My author web site, Katherine Scott Crawford, is officially up and running!
The thanks for this go to a dear friend of mine, Ben Muldrow. Ben is a partner at Arnett, Muldrow & Associates, an "urban planning firm" based in Greenville, S.C. (I like to think that Ben helps towns find their soul.) I basically hoodwinked Ben into creating my web site because he knows me, knows my writing, knows my good and bad and crazy, and he's just so ridiculously talented I couldn't stand to think of anyone else doing it. We've known each other since the 8th grade, so I guess I didn't really hoodwink him. When you've known someone since one or both of you were in braces, some things are a given.
I can't speak to what's it like to design a web site, because to say I lack those kind of skills is an understatement. I'm learning, in small ways, how to navigate the labyrinthine (at least to me) world that is technology, but it's not my world. As far as I'm concerned, my Toshiba laptop is just a really neat, flat little box with big keys that feel good to type on, holds my writing and my photos and lets me do all kinds of fun research. Oh. Also, something to stick DVDs in. That's about it. I can, however, speak to what it's like to formulate an idea for a web site, and to create content for it.
I'm lucky, because I have someone like Ben who knows how the media/branding/marketing + Internet world works, and who knew which Internet host to go with, and what type of design would best suit my needs and my vision. He took care of all that. And I did these things:
- Researched the websites and blogs of authors I admired.
- Researched the websites and blogs of authors who wrote books like (or sort of like) mine.
- Found images I loved and that I thought represented KEOWEE VALLEY, and collected them.
- I then made a list of all of the above, with links to each.
- I also listed what I didn't like about some of them: Maybe the font was too small, the colors too pastel or too glaring, the photos blurred, the content cheesy, the design cluttered.
- I then culled to my top three, noting what I liked best about them: appeareance (fonts, photos, design schemes, colors, etc) and content (pages included, information given, order of pages, etc). What was too much? Too little?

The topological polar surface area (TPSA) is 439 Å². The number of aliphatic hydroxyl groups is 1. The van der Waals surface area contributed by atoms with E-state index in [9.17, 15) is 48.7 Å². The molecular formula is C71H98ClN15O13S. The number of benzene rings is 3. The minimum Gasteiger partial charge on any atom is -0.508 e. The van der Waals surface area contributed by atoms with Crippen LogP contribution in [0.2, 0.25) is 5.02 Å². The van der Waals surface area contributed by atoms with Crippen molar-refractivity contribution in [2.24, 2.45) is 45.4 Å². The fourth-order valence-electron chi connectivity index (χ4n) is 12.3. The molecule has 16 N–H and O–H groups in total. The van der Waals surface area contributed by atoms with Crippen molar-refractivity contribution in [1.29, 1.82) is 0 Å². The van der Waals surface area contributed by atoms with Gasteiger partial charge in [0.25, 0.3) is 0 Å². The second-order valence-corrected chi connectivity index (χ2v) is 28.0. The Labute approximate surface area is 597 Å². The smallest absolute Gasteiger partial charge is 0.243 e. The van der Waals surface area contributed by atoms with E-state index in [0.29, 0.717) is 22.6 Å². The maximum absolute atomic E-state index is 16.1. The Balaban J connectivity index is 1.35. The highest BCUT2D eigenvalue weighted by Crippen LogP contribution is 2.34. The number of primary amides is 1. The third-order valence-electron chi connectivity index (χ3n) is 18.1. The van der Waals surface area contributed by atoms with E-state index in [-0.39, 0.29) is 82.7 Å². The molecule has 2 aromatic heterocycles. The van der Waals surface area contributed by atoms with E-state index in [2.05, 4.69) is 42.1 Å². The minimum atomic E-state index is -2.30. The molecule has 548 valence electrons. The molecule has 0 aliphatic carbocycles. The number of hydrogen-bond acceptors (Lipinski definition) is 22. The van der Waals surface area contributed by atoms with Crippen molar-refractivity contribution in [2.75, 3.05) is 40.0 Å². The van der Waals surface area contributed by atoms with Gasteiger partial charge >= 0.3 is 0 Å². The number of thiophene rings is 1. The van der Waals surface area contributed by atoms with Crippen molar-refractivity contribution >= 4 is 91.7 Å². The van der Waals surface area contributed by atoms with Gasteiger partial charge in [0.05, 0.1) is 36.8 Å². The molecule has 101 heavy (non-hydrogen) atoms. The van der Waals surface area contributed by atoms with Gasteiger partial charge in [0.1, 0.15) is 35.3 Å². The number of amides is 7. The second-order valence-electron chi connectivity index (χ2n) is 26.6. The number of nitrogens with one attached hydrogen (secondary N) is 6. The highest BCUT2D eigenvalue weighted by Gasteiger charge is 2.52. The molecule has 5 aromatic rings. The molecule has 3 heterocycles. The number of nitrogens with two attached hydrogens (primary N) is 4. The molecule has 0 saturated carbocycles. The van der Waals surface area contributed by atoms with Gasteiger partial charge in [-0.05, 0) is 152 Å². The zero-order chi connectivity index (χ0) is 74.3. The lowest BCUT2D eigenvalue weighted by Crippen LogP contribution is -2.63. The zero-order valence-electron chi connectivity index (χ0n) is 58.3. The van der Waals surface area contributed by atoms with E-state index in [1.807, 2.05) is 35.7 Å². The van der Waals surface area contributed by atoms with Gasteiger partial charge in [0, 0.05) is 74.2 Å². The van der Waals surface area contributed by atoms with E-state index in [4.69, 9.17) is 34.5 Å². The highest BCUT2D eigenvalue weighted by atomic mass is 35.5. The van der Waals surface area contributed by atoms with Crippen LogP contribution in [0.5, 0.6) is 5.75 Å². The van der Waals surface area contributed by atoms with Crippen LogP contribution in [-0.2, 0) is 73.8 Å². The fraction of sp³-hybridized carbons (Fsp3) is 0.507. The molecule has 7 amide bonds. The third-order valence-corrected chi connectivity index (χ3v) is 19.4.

While I constructed all the content myself, I had help, especially on the short and long versions of my bio. (My friend Brian Zufall, who is a fabulous copywriter and who works for Gibbons Peck in Greenville, S.C., was my go-to guy. Still will be, because there's a lot left to do....) Brian is another one of those friends who's known me since braces. And high school politics. And an unfortunate incident with a pom-pom.
I highly recommend having someone with the appropriate media and writing-savvy aiding you when you're coming up with this stuff. Yes, I've utilized Ben and Brian because they're my buddies. They know me extremely well, and have for a long time. But more importantly, I asked them for help because they're incredibly good at what they do.
My web site is constantly changing and evolving. And I'm still getting used to the fact that it's really a blog, too, even though The Writing Scott is my official one. I use the blog function on the author site for quick updates, like events, or when I have great news, like when Southern writer Ron Rash provided an especially cool blurb about my upcoming novel. I'm hoping there'll be more of those types of announcements in the future, and that there'll be real-life readers wanting to know about them.
It's sort of like what William Shakespeare did with all his plots: he borrowed and picked and chose and basically stole ideas from others, and then created something fabulous. He was the world's most innovative pick-pocket. Not that I'm comparing my writing, in any way, to Will Shakespeare. I'm not fit to trim his goatee. Or shine his girly, buckled shoes. Or darn his hose. But you see my point.
You look at what you like, what you don't like. What fits your personality, your novel, your project--and what doesn't. You get help. A whole lot of it. From good people who know their stuff. And then you work. You change what you need to. You engage. And you hope people will like it, and want more.